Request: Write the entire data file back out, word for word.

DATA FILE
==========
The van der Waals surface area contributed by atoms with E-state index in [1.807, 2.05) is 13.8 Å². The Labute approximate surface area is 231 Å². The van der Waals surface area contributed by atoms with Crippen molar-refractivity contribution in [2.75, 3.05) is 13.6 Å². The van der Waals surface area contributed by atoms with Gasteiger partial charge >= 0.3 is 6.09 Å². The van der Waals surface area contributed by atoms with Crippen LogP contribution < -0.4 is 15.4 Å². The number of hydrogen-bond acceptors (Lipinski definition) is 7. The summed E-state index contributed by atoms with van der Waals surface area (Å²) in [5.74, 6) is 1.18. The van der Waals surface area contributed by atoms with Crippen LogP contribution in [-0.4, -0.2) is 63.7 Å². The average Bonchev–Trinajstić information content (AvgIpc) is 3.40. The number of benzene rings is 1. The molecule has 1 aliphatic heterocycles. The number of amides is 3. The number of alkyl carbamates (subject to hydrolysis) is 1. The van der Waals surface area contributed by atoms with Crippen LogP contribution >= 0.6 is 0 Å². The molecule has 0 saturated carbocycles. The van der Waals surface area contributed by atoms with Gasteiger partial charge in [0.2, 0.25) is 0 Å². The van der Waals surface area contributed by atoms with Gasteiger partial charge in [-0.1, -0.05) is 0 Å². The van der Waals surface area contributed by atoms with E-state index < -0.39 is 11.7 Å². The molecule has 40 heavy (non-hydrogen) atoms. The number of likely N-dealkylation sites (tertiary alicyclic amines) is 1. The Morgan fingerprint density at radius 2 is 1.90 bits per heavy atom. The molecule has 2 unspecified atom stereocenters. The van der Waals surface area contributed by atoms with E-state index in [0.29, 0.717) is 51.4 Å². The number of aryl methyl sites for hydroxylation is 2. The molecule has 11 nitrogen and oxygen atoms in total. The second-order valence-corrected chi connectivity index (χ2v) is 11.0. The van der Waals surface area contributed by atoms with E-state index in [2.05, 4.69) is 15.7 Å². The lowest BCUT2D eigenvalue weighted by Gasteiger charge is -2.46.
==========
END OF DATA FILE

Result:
The van der Waals surface area contributed by atoms with E-state index in [1.807, 2.05) is 13.8 Å². The Labute approximate surface area is 231 Å². The van der Waals surface area contributed by atoms with Crippen molar-refractivity contribution in [2.75, 3.05) is 13.6 Å². The van der Waals surface area contributed by atoms with Gasteiger partial charge >= 0.3 is 6.09 Å². The van der Waals surface area contributed by atoms with Crippen LogP contribution < -0.4 is 15.4 Å². The number of hydrogen-bond acceptors (Lipinski definition) is 7. The summed E-state index contributed by atoms with van der Waals surface area (Å²) in [5.74, 6) is 1.18. The van der Waals surface area contributed by atoms with Crippen LogP contribution in [-0.4, -0.2) is 63.7 Å². The average Bonchev–Trinajstić information content (AvgIpc) is 3.40. The number of benzene rings is 1. The molecule has 1 aliphatic heterocycles. The number of amides is 3. The number of alkyl carbamates (subject to hydrolysis) is 1. The van der Waals surface area contributed by atoms with Crippen LogP contribution >= 0.6 is 0 Å². The molecule has 0 saturated carbocycles. The van der Waals surface area contributed by atoms with Gasteiger partial charge in [0.2, 0.25) is 0 Å². The van der Waals surface area contributed by atoms with Gasteiger partial charge in [-0.1, -0.05) is 0 Å². The van der Waals surface area contributed by atoms with E-state index < -0.39 is 11.7 Å². The molecule has 40 heavy (non-hydrogen) atoms. The number of likely N-dealkylation sites (tertiary alicyclic amines) is 1. The Morgan fingerprint density at radius 2 is 1.90 bits per heavy atom. The molecule has 2 unspecified atom stereocenters. The van der Waals surface area contributed by atoms with E-state index in [0.29, 0.717) is 51.4 Å². The number of aryl methyl sites for hydroxylation is 2. The molecule has 11 nitrogen and oxygen atoms in total. The second-order valence-corrected chi connectivity index (χ2v) is 11.0. The van der Waals surface area contributed by atoms with E-state index in [2.05, 4.69) is 15.7 Å². The lowest BCUT2D eigenvalue weighted by Gasteiger charge is -2.46.